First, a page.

Then you have Cloverleaf, which has 3 lobes and then Array’s. These are all Omnidirectional Antenna’s. There are Directional Antennas as well which include Helical, Patch and Crosshair and Yagi. The complete guide to FPV antennas for your drone … this is a great place for full information on how the different antennas work.
FPV Goggles or Monitor
There is nothing more immersive as using the goggles. Flying with goggles basically put you in the pilot’s seat. Which is most of the fun of this sport. In my opinion, it is good to have a monitor as a backup as well. It allows people watching to see what you're also seeing, it's a good backup in case your goggles die, or you lose range in the middle of flight. I use personally use both. I have my fatshark goggles and a black pearl monitor.
This is the camera you wire to your VTX. It’s the camera that you basically fly with. There’s so many different camera’s on the market now for these. Some of the things to consider is power. 5v or 12v. AOV (angle of view) also your lense.
A Lot of the cameras the lenses can be changed some people like the flying with a close up kind of look (smaller field of view) and others like having a far away kind of look (larger field of view).
HD Camera for Recording
With this you can use almost anything you can find. But keep in mind. Weight you don't want anything to heavy. I know a lot of people like to use their GoPro. Which is fine and all good. I use a Mobius Camera. The lense are changeable, its smaller and more compact and it doesn't cost 500 dollars. It’s also pretty indestructable with the right type of case of it.
With a battery strap. Really any velcro battery strap will work. The trick I do with my batteries is I put a piece of foam the length of the battery where the battery will sit. That way it will help the battery stay in place. If you put the battery just on the frame it has a tendency to slide.
"Awesome weather today left us with nothing better to do than drone racing fpv in the park. I was flying the Lumenier QAV250 on 4S and another friend was flying his Helipal Storm Racer on 3S."
Storm Type A and QAV250 racing in park | Raw Flight
HOW TO BUILD A RACING DRONE
250 FPV Quadcopter Game Plan
Ok now that we’ve gone over the items we’ll be using in our build and you're now familiar with what they do. Lets dive into this build. First let's make sure all parts and tools are laid out and ready.
I myself like to put the quad somewhat together so that I can put together a plan in my head or on paper whichever you feel comfortable with. On how I want my quad to look and where i’m going to put everything.
So here’s a prime example of why I do this. Here’s my VTX.
I know I still have to put my receiver and camera in there.
Which its going to be tight. But it lets you know this ahead of being in the middle of the build and stumble upon it and then have to rethink some things. So we have our game plan in our head and have a vision for our racing beast.
The next step is to solder the pads and setup the power distribution board (PDB). So I have to explain I’m doing this QAV250 slightly different. The stock PDB is this
It comes with the PDB and two LED’s. First off we’re flying FPV. So no need to put on the LED’s. Yes they look nice but they draw power. More power being drawn less power for flight times. Now the bummer with this stock PDB is that it has no BEC’s so the power you plug in is the power you get out. Our flight battery is a 3s 11.1V battery. So that 11.1v we put into the PDB is what we’re going to get coming out at anyone of these pads.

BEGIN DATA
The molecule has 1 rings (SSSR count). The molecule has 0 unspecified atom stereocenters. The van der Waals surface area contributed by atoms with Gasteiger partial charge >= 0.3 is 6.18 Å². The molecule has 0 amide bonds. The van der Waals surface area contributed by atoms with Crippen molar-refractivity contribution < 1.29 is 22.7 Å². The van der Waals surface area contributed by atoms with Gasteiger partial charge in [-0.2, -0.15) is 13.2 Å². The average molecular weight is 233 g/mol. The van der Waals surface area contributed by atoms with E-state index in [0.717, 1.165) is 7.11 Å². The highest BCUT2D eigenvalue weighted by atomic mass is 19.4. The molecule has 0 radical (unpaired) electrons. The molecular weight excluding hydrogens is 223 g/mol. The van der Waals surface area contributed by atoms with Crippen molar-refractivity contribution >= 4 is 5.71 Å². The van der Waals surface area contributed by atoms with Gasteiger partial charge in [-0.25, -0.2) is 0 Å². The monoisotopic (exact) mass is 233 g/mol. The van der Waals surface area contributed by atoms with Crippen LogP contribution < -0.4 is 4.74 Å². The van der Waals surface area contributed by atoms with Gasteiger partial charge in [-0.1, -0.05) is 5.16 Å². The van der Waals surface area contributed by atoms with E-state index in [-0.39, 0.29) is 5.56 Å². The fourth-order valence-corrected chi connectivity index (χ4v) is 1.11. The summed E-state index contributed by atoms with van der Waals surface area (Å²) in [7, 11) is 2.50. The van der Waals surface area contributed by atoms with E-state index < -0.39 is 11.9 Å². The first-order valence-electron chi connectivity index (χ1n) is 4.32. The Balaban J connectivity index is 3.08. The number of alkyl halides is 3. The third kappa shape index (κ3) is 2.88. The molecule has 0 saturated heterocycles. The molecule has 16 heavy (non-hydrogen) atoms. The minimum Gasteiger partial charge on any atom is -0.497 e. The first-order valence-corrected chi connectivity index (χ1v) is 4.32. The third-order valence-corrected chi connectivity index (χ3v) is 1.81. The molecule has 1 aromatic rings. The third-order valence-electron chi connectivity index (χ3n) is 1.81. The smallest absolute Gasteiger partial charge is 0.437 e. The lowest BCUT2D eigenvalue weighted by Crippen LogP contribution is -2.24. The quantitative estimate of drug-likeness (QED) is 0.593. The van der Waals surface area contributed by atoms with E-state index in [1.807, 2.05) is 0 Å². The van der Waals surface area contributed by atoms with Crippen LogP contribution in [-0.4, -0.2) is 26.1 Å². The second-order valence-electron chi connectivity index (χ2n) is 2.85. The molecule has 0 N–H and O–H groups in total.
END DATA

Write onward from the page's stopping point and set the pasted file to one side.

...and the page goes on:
Now the problem with that is. Our Flight controller and possibly our camera and VTX depending on the hardware you get. Run off of 5.5V. So if you put 11.1V to it you’ll likely get what we call magic smoke. (hehe). That is bad!! So I’m changing the way I build this QAV250 and going to use one of these Diatone V7 PDB’s.
This PDB has built in BEC’s for not only your Flight controller but also your Camera and VTX. So here we have the pads tinned.
I know, not the greatest but it gets the job done. Like anything the more you do something the better you get.
Flight Controller Setup
Our next step should be to setup your flight controller. Just flash it and make sure it works. Cause once soldered most places won’t allow returns. I’m not going to dive into how to do all that as there are plenty of videos on youtube for flashing your flight controller. On this build I will be using Beta flight firmware.
Ok firmware is flashed so let’s continue.
Motors mounting and ESC preparation
Next let’s mount the motors.
After motors are mounted time to prep the ESC’s. Because of using the different PDB. I’ll be mounting the ESC’s on the arms. Where typically with a QAV250 you mount them on the stock PDB underneath the craft.
So here’s our 20A Littlebee ESC’s that we’re using. Again I love these. They are flashable with any up to date version of BLHELI firmware. I’m going to flash these with v14.3 I've never had a problem with them and have used them on several builds.
You're going to want to cut away the shrink wrap and pop off the motor wires and the signal wire (which is the black and white). Like such.
Keep the signal wire (white). I like running a single wire setup. It makes for a much cleaner look. I’m a little OCD when it comes to this. So let's solder up the ESC output pins on the flight controller. I’m only soldering one pin, for the ESC signal wire like so.
A little trick that helps is marking the wires so you know which one needs to go to which ESC.
I do it at both ends. Ok, let's mount up this ESC. So another prime reason why to have a game plan. As I was setting up the first ESC I realized I had forgot to pay attention to my firewall while coming up with my game plan. I wanted to mount the ESC’s on top of the arms. As I was putting everything together on the first ESC.